By Tom Watson
""The noise resembles the roar of heavy, distant surf.
Standing on the stirring ice one can imagine it is disturbed
by the breathing and tossing of alight giant below."
- Ernest Shackleton
Padding in the winter is as potentially hazardous as it is exhilarating. Both saltwater and freshwater paddlers have their own array of yellow flags to contend with when venturing out onto ice-laden waters. Not all our encounters with frozen surfaces may be while in our boats. We may be forced to drag a kayak across a stretch of ice or slide a canoe over a frozen section of river. If we have no option to avoid ice, we can turn back or tenderly advance forward. Knowing what to look for and what to do if we fall through are critical aspects of ice paddling safety.
Ice has a multiple personality - many factors affect the kind of ice one might encounter. They include:
- Overall weather conditions when ice was formed or affecting it since formation
- Depth of snow that insulates ice during initial formation or afterwards
- Inflow of water that weakens ice structure
- Contaminants that affect solidity of ice
- Protruding rocks, branches, etc. that absorb heat and affect adjacent ice
- Holes and re-melts that weaken ice
- The depth of water over which ice was formed (to support ice layer)
- Expanse/Extent of body of water
- Vertical cracks, particularly those that go all the way through the ice and have right-angle intersecting cracks.
Ice color can also be an indication of ice integrity. Blue or clear ice is usually the strongest; black, white or mottled ice usually means contaminants or air bubbles that weaken the ice. Solid, strong ice also makes a "tick" sound when struck by a metal object (tip of a ski pole, for example). A "tock" or dull sound indicates ice with air holes or other weakening features. Your safest bet with ice is to NOT go out on it. If you must travel across ice, knowing how to read it is your second best method of staying safe.
So what happens if you do fall through the ice? There have been extensive field studies where researchers have taken the frigid plunge to find out what really happens to the human body and what rescue techniques work the best. The U.S. Swim School Association and others offer tips on what happens and what to do should find yourself in this life-threatening situation.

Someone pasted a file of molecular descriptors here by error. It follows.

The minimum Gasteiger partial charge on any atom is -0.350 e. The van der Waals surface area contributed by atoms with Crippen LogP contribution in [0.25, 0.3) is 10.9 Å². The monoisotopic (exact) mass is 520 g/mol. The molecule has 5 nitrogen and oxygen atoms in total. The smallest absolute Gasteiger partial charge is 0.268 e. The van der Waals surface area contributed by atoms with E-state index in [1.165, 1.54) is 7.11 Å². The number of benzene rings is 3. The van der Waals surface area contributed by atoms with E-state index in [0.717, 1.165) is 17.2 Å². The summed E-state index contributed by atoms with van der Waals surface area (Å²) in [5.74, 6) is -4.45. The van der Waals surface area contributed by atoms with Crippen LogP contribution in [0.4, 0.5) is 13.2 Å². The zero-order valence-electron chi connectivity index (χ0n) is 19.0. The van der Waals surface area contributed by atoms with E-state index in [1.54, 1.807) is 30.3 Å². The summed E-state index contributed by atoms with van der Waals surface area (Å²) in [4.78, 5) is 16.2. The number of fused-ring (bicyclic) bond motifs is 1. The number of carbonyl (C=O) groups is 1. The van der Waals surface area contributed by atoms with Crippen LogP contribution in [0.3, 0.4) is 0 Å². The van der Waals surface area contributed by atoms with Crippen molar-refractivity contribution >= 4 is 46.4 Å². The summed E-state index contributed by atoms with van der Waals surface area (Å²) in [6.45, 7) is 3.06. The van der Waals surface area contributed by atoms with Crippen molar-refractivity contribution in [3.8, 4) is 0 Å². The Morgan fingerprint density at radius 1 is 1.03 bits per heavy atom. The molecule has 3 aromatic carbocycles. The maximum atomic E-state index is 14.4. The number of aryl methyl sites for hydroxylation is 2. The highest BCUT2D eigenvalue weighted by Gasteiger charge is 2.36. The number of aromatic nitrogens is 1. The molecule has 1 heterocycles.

- Quickly brace yourself for the shock of the cold plunge. This is critical because the second step is…
- Stay calm! Right, like that's going to happen. Seriously, the biggest factor in ice fall deaths is the Cold Shock Response (CSR). That's gasping for air and getting cold water into your lungs - that means you drown! CSR typically lasts only a few minutes. If you can stay somewhat calm, you can then be in a better situation to rescue yourself.
- Position yourself for rescue by facing back to the direction from which you approached this weak ice. You know the ice is good in that direction, you don't know how strong/safe it is in others. Get out from the side from which you fell in!
- Get horizontal and kick to position yourself for a crawl-out. Remember my advice to "swim" up onto your kayak after a capsize rather than trying to "bob" up onto your boat from a vertical position. Well, same thing with ice rescue. You want to get as much of your body out of the cold water and in a position where you can more easily pull and slide yourself back up onto the ice.
- Once you are back out onto supporting ice, stay low, roll away from the hole until you are confident you can crawl and then stand and walk back to safety.
While all this is going on, don't remove clothing as most will offer some insulation and buoyancy. If you are kayaking/canoeing you should have your PFD on. Keep it on, it'll keep you higher in the water. A word of caution. Waist packs (fanny packs) worn in front, or even a life jacket with extensive bulges or protrusion might get snagged on the edge of the ice hole preventing you from sliding up and out of the water.